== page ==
Whenever the situation arises and a decision is made to go to the beach, Heather shows patience with me and allows me to avoid the most direct routes in favor of local roads down into Central Jersey for our excursion. Along the way, I tend to repeat not-easily-forgotten proponents of my upbringing, which was, by and large, Monmouth and Middlesex County, N.J.
Some of those snippets include:
“That’s the gas station where I bought my first car from a man named Scamp. The ‘82 Datsun.” (Route 35, Middletown)
“There used to be a shortcut to that 7-11 from our house.” (Lloyd Road, Matawan)
“That orchard is renowned throughout New Jersey.” (Route 34, Colts Neck)
“One time, we stole pumpkins from that pumpkin patch and collected them on the side of the road, but when I went to get the car and retrieve them, someone else had stolen them.” (Route 34, Holmdel)
“That used to a Boston Market. I don’t know what ‘Kicky’s Restaurant‘ is though.” (Route 34, Matawan)
“That clown scared me to death as a child.” (Evil Clown, Route 35, Middletown)
Most of the time, it’s really just small talk, reminisces of a yesteryear when the terrains remained the same, but the signs and shapes of my daily surroundings were different (with exception to the clown, which remains). I realize that it’s the experiences of my past, and that by crossing back over the land in which these experiences happened, that my mind will dig up these past memories and apply my current morality to my past exploits. (IE – Don’t steal and never buy a used car from a guy named Scamp.) But it’s also a way for me to dig up some nostalgia and remember what is was like to be a kid growing up in central New Jersey in the late ’70s, throughout the ’80s and mid ’90s.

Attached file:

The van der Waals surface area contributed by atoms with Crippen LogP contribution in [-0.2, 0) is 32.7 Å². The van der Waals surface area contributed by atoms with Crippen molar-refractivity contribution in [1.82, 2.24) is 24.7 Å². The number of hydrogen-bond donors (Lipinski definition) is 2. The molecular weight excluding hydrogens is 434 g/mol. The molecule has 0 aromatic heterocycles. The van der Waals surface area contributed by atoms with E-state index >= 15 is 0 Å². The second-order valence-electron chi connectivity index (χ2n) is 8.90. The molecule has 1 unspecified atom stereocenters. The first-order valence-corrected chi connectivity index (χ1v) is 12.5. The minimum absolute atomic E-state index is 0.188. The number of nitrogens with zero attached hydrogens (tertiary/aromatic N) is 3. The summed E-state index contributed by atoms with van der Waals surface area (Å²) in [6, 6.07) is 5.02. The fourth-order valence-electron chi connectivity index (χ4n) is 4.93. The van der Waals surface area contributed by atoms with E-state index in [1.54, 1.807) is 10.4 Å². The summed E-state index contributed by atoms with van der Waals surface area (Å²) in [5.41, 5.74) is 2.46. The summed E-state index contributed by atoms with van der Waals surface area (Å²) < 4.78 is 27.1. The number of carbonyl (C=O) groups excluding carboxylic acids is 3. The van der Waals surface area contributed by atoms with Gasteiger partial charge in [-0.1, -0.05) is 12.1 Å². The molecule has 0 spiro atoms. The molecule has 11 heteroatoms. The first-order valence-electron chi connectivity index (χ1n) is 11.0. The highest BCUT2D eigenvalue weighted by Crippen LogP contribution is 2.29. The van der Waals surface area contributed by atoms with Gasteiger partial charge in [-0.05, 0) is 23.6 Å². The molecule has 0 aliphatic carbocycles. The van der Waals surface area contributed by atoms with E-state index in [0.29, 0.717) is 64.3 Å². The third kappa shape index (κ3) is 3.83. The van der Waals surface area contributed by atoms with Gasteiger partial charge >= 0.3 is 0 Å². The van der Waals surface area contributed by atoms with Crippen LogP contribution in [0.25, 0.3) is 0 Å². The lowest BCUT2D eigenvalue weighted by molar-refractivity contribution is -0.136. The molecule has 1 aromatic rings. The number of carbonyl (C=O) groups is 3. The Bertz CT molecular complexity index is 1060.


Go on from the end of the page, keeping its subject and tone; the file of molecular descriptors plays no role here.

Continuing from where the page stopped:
Today, on our way back from Spring Lake, N.J., I took Route 35. Along the way, we stopped in Bradley Beach for coffee (former teenage hangout), then in Eatontown at the DMV to get the car inspected (the same place where I successfully passed my driver’s test as a 17-year-old), and then in Middletown at a Whole Foods.
The last destination shouldn’t have meant much, but more than a few times, as young kid, I remember my mother and grandmother, in the same parking lot, counting coupons for Shop Rite’s annual “Can Can celebration.” It was nothing more than a sales event for Shop Rite’s own brand of canned goods, but it was on land that I once traversed as a child, with a family I no longer knew in the same way. (My grandmother passed away in 1994, the rest of us have moved on away from Monmouth County.)
For a moment, I felt sad at the loss of what once during that memory. It wasn’t just the mourning of my past life as a child; it was more just the realization that these very real trigger objects to my earlier life still exist throughout so much of New Jersey, and that soon, I would be too far away to visit them in just an hour’s drive down Route 35.
But then, just as quickly, we turned the car on, exited onto Route 35, and headed North for the lives we currently occupied.